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Bloomsbury Project

Bloomsbury Institutions


Metropolitan and National Nursing Association

Also known as Metropolitan and National Nursing Association for Providing Trained Nurses for the Sick Poor/Bloomsbury Nurses/Bloomsbury Nurses’ Association/Metropolitan District Nursing Association


It was founded by Florence Lees in 1875 to provide trained nursing for London (Oxford Dictionary of National Biography)

A famous letter written by Florence Nightingale to The Times in 1876 gave a graphic account of nursing the sick poor and pleaded for funds to support the new ‘District Nurses’; see extracts from this letter (opens in new window)

Louisa Twining was on its Council (Louisa Twining, Recollections of Life and Work: Being the Autobiography of Louisa Twining, 1893)

“The auld lichts of the ‘profession’ sniffed the air in disdain at ‘them Bloomsbury nurses,’ to whom they probably added the epithet ‘bloomin’ ’ not in a complimentary sense. ‘If I was you, I wouldn't send for the parish doctor,’ counselled one of the fraternity to a poor woman with a wound in her leg, ‘because the first thing he’ll do will be to send for one of them district nurses from Bloomsbury Square, and if they come here you’ll have to keep your room clean and open your winder, clear out the things from under your bed, and they’ll turn the whole place topsy-turvey so as you won’t know your own home; and you’ll feel just as if you was in a horspital’ ” (Sarah A. Tooley, The History of Nursing in the British Empire, 1906)

It became associated with the newly-established Queen’s Nursing Institute in 1889

By 2008 the premises at 23 Bloomsbury Square had been taken over by Albion College, an independent academic institution making much of its Bloomsbury location and offering a course in nursing, though not apparently aware of its building’s history as a nursing headquarters

What was reforming about it?

It encouraged proper training for nurses, who were also to be supervised by a highly trained nurse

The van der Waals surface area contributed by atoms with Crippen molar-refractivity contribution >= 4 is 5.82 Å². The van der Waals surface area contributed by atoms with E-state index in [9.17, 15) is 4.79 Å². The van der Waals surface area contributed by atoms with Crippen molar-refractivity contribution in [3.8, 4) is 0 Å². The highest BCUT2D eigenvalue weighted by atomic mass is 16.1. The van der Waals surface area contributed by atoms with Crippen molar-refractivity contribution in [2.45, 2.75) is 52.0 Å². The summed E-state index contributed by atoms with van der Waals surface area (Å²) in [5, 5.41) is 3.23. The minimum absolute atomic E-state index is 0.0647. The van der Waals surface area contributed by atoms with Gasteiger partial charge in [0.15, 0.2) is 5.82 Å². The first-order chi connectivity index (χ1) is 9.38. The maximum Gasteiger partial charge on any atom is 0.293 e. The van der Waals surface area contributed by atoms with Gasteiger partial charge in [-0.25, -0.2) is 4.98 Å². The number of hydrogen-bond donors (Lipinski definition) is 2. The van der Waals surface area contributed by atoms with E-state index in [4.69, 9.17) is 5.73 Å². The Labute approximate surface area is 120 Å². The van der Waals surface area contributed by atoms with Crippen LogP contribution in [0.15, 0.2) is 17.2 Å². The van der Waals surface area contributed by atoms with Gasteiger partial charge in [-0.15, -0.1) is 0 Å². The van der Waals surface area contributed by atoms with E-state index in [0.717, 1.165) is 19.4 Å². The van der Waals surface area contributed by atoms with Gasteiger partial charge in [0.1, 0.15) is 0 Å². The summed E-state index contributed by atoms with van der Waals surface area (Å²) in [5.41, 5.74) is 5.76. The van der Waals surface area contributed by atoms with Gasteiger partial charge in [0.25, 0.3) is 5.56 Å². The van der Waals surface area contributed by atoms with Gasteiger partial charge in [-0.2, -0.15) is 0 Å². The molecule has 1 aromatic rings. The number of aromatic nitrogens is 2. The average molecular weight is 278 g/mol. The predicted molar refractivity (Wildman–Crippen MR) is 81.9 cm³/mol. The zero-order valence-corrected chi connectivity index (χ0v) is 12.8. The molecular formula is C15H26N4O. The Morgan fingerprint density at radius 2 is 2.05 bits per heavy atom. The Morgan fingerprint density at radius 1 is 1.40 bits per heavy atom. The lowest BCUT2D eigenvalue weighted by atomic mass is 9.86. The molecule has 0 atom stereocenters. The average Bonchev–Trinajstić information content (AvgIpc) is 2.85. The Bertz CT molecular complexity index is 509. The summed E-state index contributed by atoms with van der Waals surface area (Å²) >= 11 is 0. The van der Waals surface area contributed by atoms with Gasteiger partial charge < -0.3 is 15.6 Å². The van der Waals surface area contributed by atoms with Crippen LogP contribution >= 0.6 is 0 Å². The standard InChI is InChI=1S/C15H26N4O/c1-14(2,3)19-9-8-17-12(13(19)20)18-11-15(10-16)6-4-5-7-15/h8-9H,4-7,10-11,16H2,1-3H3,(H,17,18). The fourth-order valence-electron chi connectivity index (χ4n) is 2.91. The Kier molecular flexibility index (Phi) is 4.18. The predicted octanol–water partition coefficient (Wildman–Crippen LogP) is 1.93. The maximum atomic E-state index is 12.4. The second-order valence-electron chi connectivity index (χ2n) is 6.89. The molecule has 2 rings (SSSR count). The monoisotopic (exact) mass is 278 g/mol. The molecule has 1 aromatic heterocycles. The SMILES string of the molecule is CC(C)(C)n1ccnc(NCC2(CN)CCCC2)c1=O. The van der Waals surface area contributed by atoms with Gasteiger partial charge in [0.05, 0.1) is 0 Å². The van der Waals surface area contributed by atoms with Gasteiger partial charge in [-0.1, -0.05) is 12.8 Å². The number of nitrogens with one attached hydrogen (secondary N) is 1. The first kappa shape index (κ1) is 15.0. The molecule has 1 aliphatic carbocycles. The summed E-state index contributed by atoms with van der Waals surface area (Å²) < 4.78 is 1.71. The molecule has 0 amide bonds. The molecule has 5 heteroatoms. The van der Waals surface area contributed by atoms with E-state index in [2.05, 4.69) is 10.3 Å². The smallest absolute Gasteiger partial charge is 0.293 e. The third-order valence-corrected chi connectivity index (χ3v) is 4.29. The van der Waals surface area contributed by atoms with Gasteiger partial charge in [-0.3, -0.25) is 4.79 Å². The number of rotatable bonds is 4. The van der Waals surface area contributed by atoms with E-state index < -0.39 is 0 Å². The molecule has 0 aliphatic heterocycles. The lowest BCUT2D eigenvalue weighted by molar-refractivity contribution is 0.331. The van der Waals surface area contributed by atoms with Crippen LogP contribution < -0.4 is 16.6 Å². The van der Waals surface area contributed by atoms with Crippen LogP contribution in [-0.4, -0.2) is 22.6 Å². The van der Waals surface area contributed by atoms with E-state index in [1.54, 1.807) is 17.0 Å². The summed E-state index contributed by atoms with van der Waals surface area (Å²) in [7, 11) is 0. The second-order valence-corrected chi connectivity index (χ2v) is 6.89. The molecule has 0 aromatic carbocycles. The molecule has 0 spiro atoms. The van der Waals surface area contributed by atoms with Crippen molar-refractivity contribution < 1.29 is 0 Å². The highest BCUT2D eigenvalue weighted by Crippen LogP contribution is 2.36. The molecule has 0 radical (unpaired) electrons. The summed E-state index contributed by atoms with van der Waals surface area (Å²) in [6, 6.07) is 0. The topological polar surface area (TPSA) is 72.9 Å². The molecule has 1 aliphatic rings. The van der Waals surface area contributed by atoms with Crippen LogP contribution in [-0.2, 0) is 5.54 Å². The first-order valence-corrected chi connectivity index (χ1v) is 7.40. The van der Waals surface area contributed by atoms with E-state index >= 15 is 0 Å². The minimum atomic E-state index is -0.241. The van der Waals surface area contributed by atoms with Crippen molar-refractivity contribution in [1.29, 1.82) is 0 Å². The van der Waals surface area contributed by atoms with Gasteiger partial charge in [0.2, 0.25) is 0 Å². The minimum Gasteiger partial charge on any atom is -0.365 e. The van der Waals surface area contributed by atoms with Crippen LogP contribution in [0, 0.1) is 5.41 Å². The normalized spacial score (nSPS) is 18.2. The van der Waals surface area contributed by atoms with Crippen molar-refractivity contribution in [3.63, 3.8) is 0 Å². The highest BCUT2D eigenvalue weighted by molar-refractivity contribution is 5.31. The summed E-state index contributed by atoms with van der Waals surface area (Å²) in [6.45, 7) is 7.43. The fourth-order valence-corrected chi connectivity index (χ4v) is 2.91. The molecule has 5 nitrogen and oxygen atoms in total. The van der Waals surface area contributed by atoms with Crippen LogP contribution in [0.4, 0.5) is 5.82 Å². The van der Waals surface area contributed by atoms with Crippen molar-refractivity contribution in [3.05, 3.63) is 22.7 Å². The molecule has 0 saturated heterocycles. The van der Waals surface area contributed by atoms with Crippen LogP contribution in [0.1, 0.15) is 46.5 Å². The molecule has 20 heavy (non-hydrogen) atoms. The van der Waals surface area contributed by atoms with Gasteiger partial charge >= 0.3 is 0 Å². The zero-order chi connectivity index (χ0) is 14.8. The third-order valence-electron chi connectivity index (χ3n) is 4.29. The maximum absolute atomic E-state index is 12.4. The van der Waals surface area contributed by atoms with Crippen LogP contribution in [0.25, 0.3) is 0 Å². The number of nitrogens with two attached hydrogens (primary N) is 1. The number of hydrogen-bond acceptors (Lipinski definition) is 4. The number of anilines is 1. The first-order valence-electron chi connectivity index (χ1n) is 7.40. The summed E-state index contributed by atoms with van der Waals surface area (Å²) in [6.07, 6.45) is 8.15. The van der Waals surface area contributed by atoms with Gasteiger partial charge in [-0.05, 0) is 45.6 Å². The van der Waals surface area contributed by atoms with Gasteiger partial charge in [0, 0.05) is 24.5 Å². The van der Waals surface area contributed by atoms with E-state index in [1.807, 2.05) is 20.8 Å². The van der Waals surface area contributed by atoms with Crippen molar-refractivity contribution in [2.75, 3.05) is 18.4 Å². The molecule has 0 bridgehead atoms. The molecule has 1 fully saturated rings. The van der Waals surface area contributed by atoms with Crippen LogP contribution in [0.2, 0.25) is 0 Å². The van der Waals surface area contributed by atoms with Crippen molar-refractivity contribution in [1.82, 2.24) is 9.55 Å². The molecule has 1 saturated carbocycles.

Florence Lees became the first such superintendent; the Oxford Dictionary of National Biography regards her as “the founder of modern district nursing”

Where in Bloomsbury

Its training headquarters for nurses was established at 23 Bloomsbury Square in 1875, the year of its foundation, although according to Louisa Twining, there was briefly a home in Queen Square first (Louisa Twining, Recollections of Life and Work: Being the Autobiography of Louisa Twining, 1893)

Florence Lees married Rev. Dacre Henry Craven in 1879 and he became Hon. Secretary of the Home at 23 Bloomsbury Square (Oxford Dictionary of National Biography)

They did not live on the premises; at the time of the 1881 census, they were living at 43 Great Ormond Street with their baby son, Waldemar Sigismund Craven, and three servants; Florence Nightingale was godmother to this son (her gift to him of an inscribed Bible is now in the Auchincross Florence Nightingale Collection at Columbia University)

The Home at 23 Bloomsbury Square was later adopted as the Central Home and Training-School for Nurses by the Queen’s Nursing Institute following the foundation of the latter (as the “Queen’s Jubilee Institute for Nurses”) in 1889

The organisation was still listed at 23 Bloomsbury Square in the 1902 Post Office Directory

Website of current institution

The successor institution is the Queen’s Nursing Institute, www.qni.org.uk (opens in new window)

Florence Lees, later Mrs Craven (Wellcome Library, London)

Books about it

The Metropolitan District Nursing Association (Queen’s Nurses for Central London): Diamond Jubilee, 1875–1935 (1935) (rare, but a copy is held in London Guildhall Library, ref. Pam 12397, closed access)

The Association’s reports were printed; copies are in the British Library


Its (scant surviving) records are part of the Queen’s Nursing Institute archive at the Wellcome Library, ref. GB 0120 SA/QNI; more details are available online via www.aim25.ac.uk (opens in new window)

This page last modified 13 April, 2011 by Deborah Colville


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